Bailey and the breeder

Before I could bring Kunga home, I had to sign a contract with my breeder.  In it, I promised that if ever I wanted to or were forced to get rid of him, I had to bring him back to his breeder.  Since I didn’t have any experience in the dog world, I asked why that clause was in there.  The breeder explained that she never wanted a dog she had brought into the world to go to a bad home or be dumped in a shelter; instead she would bring him back to her kennel or place him with someone else who wanted him.

It makes sense: as a breeder you don’t want your reputation to be damaged by someone who doesn’t want the dog or can’t take care of it; as a human you don’t want that precious being to be harmed by the stupidity or carelessness or misfortune of its humans.

But how many breeders really expect to take a pup back after the first few months?  Recently a friend got a call from a buyer who took one of her pups from a litter bred in 2003. (For people like me who can’t count, that’s about 9.5 years ago.)  Through heartbreaking life circumstances, the buyer could not take care of that now old girl named Bailey, and wanted to find her a new home.  My breeder friend didn’t hesitate for an instant: when and where shall we meet, and I’ll pick her up from you, she said.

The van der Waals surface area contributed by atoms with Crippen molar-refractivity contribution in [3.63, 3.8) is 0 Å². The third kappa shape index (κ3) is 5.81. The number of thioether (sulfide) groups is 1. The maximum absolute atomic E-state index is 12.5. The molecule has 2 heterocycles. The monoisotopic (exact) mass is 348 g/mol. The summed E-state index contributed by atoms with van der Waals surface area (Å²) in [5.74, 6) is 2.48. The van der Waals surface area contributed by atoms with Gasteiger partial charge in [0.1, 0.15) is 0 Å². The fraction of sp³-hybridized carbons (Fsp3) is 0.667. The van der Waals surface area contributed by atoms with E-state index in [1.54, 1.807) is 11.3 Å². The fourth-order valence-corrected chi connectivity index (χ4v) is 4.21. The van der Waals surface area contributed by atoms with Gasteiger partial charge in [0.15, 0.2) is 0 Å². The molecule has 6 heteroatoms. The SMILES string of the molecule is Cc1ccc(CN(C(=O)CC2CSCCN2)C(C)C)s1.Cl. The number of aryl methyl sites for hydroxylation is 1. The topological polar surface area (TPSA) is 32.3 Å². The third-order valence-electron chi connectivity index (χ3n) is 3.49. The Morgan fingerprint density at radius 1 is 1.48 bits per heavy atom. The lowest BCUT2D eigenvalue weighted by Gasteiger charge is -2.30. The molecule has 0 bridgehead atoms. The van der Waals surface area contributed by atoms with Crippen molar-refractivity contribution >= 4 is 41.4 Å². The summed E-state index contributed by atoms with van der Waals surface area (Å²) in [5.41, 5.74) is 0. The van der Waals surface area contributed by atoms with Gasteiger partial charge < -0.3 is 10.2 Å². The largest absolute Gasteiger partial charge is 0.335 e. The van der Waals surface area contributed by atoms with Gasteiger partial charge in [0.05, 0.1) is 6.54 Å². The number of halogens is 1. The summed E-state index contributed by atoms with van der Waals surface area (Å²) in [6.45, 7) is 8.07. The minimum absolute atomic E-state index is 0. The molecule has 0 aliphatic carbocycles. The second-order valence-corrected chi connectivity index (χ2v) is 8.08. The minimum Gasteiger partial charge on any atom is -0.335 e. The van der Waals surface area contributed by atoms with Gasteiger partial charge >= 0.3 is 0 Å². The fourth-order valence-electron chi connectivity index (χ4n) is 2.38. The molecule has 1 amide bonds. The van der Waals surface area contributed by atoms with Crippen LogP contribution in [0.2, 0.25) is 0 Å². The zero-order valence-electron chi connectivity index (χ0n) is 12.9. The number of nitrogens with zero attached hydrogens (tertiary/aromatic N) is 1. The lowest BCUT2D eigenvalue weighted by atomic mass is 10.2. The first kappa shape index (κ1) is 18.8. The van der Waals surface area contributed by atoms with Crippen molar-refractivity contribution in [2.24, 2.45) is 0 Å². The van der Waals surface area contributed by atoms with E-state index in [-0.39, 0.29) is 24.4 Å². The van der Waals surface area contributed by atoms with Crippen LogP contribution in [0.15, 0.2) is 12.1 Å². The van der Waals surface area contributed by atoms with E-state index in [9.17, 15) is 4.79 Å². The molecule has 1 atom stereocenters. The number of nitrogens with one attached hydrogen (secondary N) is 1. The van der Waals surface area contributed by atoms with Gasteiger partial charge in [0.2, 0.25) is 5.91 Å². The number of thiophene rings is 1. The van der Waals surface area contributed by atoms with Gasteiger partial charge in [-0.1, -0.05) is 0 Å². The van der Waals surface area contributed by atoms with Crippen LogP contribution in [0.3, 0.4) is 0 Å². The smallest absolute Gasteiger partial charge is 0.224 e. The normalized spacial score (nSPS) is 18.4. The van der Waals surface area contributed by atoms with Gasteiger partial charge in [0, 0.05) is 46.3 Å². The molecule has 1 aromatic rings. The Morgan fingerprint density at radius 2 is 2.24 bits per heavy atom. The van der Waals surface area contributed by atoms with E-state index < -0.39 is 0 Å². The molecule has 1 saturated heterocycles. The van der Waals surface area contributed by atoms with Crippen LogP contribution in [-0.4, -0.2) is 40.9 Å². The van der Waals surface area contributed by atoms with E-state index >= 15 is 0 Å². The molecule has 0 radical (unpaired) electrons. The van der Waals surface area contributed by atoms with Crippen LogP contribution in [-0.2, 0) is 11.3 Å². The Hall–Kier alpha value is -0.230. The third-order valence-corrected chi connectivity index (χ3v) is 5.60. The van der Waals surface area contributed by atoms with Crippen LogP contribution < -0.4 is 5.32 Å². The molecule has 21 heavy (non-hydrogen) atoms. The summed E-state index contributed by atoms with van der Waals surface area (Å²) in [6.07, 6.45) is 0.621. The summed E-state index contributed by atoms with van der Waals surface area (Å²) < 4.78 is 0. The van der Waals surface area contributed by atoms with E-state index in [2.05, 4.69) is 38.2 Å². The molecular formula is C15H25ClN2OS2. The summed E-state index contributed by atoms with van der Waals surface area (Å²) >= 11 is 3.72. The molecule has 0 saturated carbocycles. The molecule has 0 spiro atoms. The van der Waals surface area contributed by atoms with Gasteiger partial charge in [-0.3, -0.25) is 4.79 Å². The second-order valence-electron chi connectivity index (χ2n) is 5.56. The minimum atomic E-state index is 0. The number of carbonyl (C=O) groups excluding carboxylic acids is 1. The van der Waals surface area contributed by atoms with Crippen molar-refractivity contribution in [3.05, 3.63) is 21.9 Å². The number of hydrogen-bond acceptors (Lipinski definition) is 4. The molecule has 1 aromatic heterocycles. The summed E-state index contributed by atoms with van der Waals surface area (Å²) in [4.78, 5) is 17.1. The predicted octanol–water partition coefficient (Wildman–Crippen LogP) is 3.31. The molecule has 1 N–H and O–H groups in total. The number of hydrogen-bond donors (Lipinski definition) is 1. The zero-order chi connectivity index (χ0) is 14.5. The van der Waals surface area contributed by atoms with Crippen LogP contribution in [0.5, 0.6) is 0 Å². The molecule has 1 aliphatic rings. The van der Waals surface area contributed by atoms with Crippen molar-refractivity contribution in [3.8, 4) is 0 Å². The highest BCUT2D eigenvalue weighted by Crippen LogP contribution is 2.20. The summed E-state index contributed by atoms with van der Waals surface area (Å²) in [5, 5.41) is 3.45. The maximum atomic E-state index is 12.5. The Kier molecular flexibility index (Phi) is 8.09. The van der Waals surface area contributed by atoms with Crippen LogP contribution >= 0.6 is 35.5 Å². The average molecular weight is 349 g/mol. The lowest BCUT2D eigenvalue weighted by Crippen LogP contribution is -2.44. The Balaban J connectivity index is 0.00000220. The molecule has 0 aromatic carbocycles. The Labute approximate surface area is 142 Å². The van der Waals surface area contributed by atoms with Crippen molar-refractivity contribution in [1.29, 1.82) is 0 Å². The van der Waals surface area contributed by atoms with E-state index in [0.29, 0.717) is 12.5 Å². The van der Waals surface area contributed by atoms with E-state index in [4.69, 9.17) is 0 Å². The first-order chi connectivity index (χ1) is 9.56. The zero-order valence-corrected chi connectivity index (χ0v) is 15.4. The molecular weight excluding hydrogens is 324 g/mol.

Now my friend already has a houseful of animals, including 3 grown Danes.  She’s not rich, she doesn’t have a farm with huge amounts of space.  But she immediately and without question took back this older, probably unplaceable Dane, who is no longer cute, has not many years left in her, and requires some vet care. Why? Because it’s what responsible breeders do.  They will give home space to any animal they’ve bred, ever, for any reason.  It’s the right thing.

If your breeder isn’t prepared to do this before you put down the deposit on your puppy, better think again.

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  • Brenda Lott

    Excellent point! If you can’t accept each and every one back, don’t breed them. Always microchip before puppies leave the breeding home and keep breeder name on the chip registry throughout the life of the animal – that way, if the dog gets into trouble or turns up in a shelter, the breeder will get a call as well as the owner.